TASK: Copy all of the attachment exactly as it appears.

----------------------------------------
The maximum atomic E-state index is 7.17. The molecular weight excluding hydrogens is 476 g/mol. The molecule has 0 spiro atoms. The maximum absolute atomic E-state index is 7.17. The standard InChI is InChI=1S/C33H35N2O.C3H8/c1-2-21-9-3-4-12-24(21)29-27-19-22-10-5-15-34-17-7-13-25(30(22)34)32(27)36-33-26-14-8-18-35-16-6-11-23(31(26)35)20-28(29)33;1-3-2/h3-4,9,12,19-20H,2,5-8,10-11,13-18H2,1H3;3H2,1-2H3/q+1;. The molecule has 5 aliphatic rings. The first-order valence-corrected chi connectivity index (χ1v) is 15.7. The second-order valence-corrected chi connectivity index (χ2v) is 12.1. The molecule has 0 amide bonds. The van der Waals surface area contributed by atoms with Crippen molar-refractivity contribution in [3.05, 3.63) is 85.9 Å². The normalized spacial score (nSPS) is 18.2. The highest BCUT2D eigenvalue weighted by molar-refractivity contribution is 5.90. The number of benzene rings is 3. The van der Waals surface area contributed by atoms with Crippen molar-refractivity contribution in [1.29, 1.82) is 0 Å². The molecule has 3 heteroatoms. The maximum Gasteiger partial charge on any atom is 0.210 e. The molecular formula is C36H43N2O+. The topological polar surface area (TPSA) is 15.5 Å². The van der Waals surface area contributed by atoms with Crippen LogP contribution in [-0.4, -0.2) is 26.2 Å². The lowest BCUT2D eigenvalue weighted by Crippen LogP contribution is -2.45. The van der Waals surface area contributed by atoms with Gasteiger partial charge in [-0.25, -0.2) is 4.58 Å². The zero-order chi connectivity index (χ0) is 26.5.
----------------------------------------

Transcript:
The maximum atomic E-state index is 7.17. The molecular weight excluding hydrogens is 476 g/mol. The molecule has 0 spiro atoms. The maximum absolute atomic E-state index is 7.17. The standard InChI is InChI=1S/C33H35N2O.C3H8/c1-2-21-9-3-4-12-24(21)29-27-19-22-10-5-15-34-17-7-13-25(30(22)34)32(27)36-33-26-14-8-18-35-16-6-11-23(31(26)35)20-28(29)33;1-3-2/h3-4,9,12,19-20H,2,5-8,10-11,13-18H2,1H3;3H2,1-2H3/q+1;. The molecule has 5 aliphatic rings. The first-order valence-corrected chi connectivity index (χ1v) is 15.7. The second-order valence-corrected chi connectivity index (χ2v) is 12.1. The molecule has 0 amide bonds. The van der Waals surface area contributed by atoms with Crippen molar-refractivity contribution in [3.05, 3.63) is 85.9 Å². The normalized spacial score (nSPS) is 18.2. The highest BCUT2D eigenvalue weighted by molar-refractivity contribution is 5.90. The number of benzene rings is 3. The van der Waals surface area contributed by atoms with Crippen molar-refractivity contribution in [1.29, 1.82) is 0 Å². The molecule has 3 heteroatoms. The maximum Gasteiger partial charge on any atom is 0.210 e. The molecular formula is C36H43N2O+. The topological polar surface area (TPSA) is 15.5 Å². The van der Waals surface area contributed by atoms with Crippen LogP contribution in [-0.4, -0.2) is 26.2 Å². The lowest BCUT2D eigenvalue weighted by Crippen LogP contribution is -2.45. The van der Waals surface area contributed by atoms with Gasteiger partial charge in [-0.25, -0.2) is 4.58 Å². The zero-order chi connectivity index (χ0) is 26.5.